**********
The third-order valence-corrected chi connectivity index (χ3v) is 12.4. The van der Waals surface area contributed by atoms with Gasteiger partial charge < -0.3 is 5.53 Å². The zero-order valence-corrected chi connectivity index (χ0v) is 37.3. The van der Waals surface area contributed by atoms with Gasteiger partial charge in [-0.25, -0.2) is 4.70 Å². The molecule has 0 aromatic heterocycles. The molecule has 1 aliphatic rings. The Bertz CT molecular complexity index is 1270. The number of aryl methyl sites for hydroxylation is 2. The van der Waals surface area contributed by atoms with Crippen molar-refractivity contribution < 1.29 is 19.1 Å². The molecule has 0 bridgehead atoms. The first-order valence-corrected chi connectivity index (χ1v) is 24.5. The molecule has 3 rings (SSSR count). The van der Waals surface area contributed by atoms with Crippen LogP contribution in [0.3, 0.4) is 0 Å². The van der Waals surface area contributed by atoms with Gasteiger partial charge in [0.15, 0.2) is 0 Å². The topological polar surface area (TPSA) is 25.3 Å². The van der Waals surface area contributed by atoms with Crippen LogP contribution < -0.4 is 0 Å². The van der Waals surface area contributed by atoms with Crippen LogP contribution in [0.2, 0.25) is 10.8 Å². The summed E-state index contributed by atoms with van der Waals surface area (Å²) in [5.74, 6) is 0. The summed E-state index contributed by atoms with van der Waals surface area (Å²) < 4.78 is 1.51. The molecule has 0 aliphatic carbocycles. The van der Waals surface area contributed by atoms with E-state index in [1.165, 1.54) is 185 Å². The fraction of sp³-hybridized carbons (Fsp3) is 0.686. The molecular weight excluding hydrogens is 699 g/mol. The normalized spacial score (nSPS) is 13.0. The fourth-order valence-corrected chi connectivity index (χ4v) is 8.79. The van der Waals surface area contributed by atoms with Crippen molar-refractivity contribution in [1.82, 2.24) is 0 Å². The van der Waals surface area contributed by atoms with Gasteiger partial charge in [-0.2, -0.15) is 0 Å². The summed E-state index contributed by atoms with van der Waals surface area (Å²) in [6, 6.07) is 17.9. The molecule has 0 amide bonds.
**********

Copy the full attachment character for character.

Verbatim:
The third-order valence-corrected chi connectivity index (χ3v) is 12.4. The van der Waals surface area contributed by atoms with Gasteiger partial charge < -0.3 is 5.53 Å². The zero-order valence-corrected chi connectivity index (χ0v) is 37.3. The van der Waals surface area contributed by atoms with Gasteiger partial charge in [-0.25, -0.2) is 4.70 Å². The molecule has 0 aromatic heterocycles. The molecule has 1 aliphatic rings. The Bertz CT molecular complexity index is 1270. The number of aryl methyl sites for hydroxylation is 2. The van der Waals surface area contributed by atoms with Crippen molar-refractivity contribution < 1.29 is 19.1 Å². The molecule has 0 bridgehead atoms. The first-order valence-corrected chi connectivity index (χ1v) is 24.5. The molecule has 3 rings (SSSR count). The van der Waals surface area contributed by atoms with Crippen LogP contribution in [0.3, 0.4) is 0 Å². The van der Waals surface area contributed by atoms with Gasteiger partial charge in [0.15, 0.2) is 0 Å². The topological polar surface area (TPSA) is 25.3 Å². The van der Waals surface area contributed by atoms with Crippen LogP contribution < -0.4 is 0 Å². The van der Waals surface area contributed by atoms with Crippen LogP contribution in [0.2, 0.25) is 10.8 Å². The summed E-state index contributed by atoms with van der Waals surface area (Å²) in [5.74, 6) is 0. The summed E-state index contributed by atoms with van der Waals surface area (Å²) < 4.78 is 1.51. The molecule has 0 aliphatic carbocycles. The van der Waals surface area contributed by atoms with E-state index in [1.165, 1.54) is 185 Å². The fraction of sp³-hybridized carbons (Fsp3) is 0.686. The molecular weight excluding hydrogens is 699 g/mol. The normalized spacial score (nSPS) is 13.0. The fourth-order valence-corrected chi connectivity index (χ4v) is 8.79. The van der Waals surface area contributed by atoms with Crippen molar-refractivity contribution in [1.82, 2.24) is 0 Å². The van der Waals surface area contributed by atoms with Gasteiger partial charge in [-0.2, -0.15) is 0 Å². The summed E-state index contributed by atoms with van der Waals surface area (Å²) in [6, 6.07) is 17.9. The molecule has 0 amide bonds.